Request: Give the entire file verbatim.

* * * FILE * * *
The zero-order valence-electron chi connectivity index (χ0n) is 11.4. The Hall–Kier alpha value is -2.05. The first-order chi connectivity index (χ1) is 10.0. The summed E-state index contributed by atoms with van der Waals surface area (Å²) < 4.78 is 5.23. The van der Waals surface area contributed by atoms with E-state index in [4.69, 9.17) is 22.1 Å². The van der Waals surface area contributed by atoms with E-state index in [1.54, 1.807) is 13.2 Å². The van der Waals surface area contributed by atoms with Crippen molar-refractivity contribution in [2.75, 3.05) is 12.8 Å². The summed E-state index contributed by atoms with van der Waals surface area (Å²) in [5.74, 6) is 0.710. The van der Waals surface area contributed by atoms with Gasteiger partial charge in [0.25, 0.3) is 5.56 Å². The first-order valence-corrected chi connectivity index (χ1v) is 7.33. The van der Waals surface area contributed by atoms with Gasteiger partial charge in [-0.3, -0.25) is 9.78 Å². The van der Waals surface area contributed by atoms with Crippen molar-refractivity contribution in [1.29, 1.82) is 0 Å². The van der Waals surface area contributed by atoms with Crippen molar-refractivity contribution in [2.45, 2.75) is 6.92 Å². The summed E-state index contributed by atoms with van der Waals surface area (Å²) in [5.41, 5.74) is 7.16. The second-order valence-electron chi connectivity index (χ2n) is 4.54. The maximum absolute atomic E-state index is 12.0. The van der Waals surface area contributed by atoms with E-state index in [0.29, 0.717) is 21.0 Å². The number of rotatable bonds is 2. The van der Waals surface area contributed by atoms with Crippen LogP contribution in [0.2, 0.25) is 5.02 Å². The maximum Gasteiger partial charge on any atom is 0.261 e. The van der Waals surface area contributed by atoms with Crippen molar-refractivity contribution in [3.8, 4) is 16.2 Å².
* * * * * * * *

The zero-order valence-electron chi connectivity index (χ0n) is 11.4. The Hall–Kier alpha value is -2.05. The first-order chi connectivity index (χ1) is 10.0. The summed E-state index contributed by atoms with van der Waals surface area (Å²) < 4.78 is 5.23. The van der Waals surface area contributed by atoms with E-state index in [4.69, 9.17) is 22.1 Å². The van der Waals surface area contributed by atoms with E-state index in [1.54, 1.807) is 13.2 Å². The van der Waals surface area contributed by atoms with Crippen molar-refractivity contribution in [2.75, 3.05) is 12.8 Å². The summed E-state index contributed by atoms with van der Waals surface area (Å²) in [5.74, 6) is 0.710. The van der Waals surface area contributed by atoms with Gasteiger partial charge in [0.25, 0.3) is 5.56 Å². The first-order valence-corrected chi connectivity index (χ1v) is 7.33. The van der Waals surface area contributed by atoms with Gasteiger partial charge in [-0.3, -0.25) is 9.78 Å². The van der Waals surface area contributed by atoms with Crippen molar-refractivity contribution in [1.29, 1.82) is 0 Å². The van der Waals surface area contributed by atoms with Crippen molar-refractivity contribution in [2.45, 2.75) is 6.92 Å². The summed E-state index contributed by atoms with van der Waals surface area (Å²) in [5.41, 5.74) is 7.16. The second-order valence-electron chi connectivity index (χ2n) is 4.54. The maximum absolute atomic E-state index is 12.0. The van der Waals surface area contributed by atoms with E-state index in [0.29, 0.717) is 21.0 Å². The number of rotatable bonds is 2. The van der Waals surface area contributed by atoms with Crippen LogP contribution in [0.2, 0.25) is 5.02 Å². The maximum Gasteiger partial charge on any atom is 0.261 e. The van der Waals surface area contributed by atoms with Crippen molar-refractivity contribution in [3.8, 4) is 16.2 Å².